Henryville prepares for two-year anniversary of deadly tornadoes - 13 WTHR Indianapolis

Henryville prepares for two-year anniversary of deadly tornadoes

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Many of the school's band instruments needed to be replaced. Many of the school's band instruments needed to be replaced.
The roof of the high school gym needed replaced. The roof of the high school gym needed replaced.
HENRYVILLE, Ind. -

Inside Henryville Junior Senior High School, there are few signs of the March 2, 2012 tornado that heavily damaged the school as it blew out walls and ripped the roof to shreds.

Much of the building has been rebuilt exactly as it once was.

Inside the band room, the roof and floor had to be replaced. Many instruments were damaged or destroyed and also had to be replaced.

On Thursday, February 27, freshman Clayton Smith sat in band class, in the very building where he took cover during the tornado.

He remembers everything vividly.

"I could definitely feel it, like, vibrating through me," he said.

Students missed about four weeks of class while administrators found a temporary location. Their school sat in ruins, but not for long.

"All of us got busy after the tornado," said Henryville Junior-Senior High School Principal Troy Albert.

He says he became so consumed with moving forward, he didn't have a chance to look back.

"It didn't hit me personally for almost a little over a year. The tornado in Oklahoma was my time where I went out there to visit their schools that had been destroyed by the tornados had my chance to grieve and really realize what happened here," Albert said.

One sign can be seen in the class pictures that line the school hall.

A few pictures from the class of 1976 are missing as they were blown away or ruined by the tornado.

While the physical signs of damage are far and few between, you don't have to look hard to find the emotional impact.

"When they say there's a storm coming I get kind of interested, I become a weather watcher or a stalker, as you would say," Albert said.

I would be shaking maybe even when a mild rain came," Smith said.

They say time heals all wounds. That is the case for Henryville Junior-Senior High School.

"You just go on with life," Smith said.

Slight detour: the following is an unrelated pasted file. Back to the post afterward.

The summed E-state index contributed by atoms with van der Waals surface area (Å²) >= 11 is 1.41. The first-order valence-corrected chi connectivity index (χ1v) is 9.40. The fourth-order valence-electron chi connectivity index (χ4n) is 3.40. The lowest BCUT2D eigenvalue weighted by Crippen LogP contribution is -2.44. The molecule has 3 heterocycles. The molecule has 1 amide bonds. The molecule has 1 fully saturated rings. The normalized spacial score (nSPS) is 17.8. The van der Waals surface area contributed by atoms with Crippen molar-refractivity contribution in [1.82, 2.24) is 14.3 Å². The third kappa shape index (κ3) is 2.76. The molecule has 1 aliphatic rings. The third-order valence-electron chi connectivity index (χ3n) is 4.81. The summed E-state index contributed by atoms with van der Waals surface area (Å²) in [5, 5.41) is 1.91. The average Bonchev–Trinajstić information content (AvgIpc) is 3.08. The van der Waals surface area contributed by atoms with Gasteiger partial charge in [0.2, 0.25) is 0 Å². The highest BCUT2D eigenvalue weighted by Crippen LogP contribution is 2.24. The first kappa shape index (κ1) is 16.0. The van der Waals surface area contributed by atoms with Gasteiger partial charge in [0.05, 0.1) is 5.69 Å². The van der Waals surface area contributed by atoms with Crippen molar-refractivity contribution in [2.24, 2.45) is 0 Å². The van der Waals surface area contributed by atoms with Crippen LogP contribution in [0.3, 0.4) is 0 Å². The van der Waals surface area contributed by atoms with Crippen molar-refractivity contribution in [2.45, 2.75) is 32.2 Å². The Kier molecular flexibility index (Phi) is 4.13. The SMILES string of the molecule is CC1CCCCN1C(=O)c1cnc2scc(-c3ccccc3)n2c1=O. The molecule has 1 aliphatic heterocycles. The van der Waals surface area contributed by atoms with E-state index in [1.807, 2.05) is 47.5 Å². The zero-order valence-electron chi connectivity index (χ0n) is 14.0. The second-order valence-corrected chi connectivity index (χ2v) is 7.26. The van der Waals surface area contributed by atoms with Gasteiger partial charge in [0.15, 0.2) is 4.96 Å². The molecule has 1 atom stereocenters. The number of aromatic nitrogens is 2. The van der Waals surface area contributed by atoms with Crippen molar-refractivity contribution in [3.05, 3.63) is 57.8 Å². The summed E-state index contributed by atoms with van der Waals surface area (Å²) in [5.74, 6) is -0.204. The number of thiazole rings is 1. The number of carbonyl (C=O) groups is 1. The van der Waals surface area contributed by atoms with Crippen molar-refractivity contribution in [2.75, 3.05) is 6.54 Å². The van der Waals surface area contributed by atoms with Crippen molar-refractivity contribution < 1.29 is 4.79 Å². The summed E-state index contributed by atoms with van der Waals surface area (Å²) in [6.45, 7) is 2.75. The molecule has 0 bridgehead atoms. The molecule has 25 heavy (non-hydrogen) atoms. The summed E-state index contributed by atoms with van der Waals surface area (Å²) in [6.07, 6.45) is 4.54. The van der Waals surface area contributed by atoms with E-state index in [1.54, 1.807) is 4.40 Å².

But for now, he walks these rebuilt halls in his rebuilt community thankful to be okay.

"I think it's normal now," Smith said.

Church marks anniversary

St. Francis Xavier Church sits just diagonal from the school and saw nearly $250,000 worth of damage.

Fr. Steven Schaftlein will tell you it seems like yesterday.

"As we came down the hill over here, we saw the cross stick up above the broken tops of the trees," he said, reflecting on March 2, 2012.

For church leaders, it became a symbol that everything would be okay. The rebuilding of the church is done, and will be celebrated Sunday at a church dedication ceremony.

"I think it'll be moving. It'll bring a lot of memories for people and hopefully bring a little bit of closure," Henryville resident and church member Paul Smith said.

He's one of countless people who helped repair the damaged church. There are no lasting signs at the church of that day, but a be a memorial serves as a permanent reminder.

"It lists the 34 people who died in Indiana and Kentucky," Schaftlein said.

Last Henryville residents rebuild

Crews are finishing the final few Henryville homes up on the town's iconic hill. Tony Sparrow with Lynn Morgan Builders has been busy building home after home for the past two years.

"I lost count. Just in this subdivision, it is the third one," he said, referring to the subdivision up the hill.

Helen Bridges will move later this spring.

"I'm not really excited about it, to tell you the truth, because I'd love to be in my old house," she said.

The home dated back some five decades and was a home she built paycheck by paycheck with her husband.

Long after his passing, it served as a memory of him and their love.

"We built it from scratch," she said with a smile.

In two years, much of this town has been rebuilt from scratch. A parade marked the first anniversary; the second will have a different feel.

"I see now as a sense of consolidation - moving from rebuilding to planning to the future," Schaftlein said.

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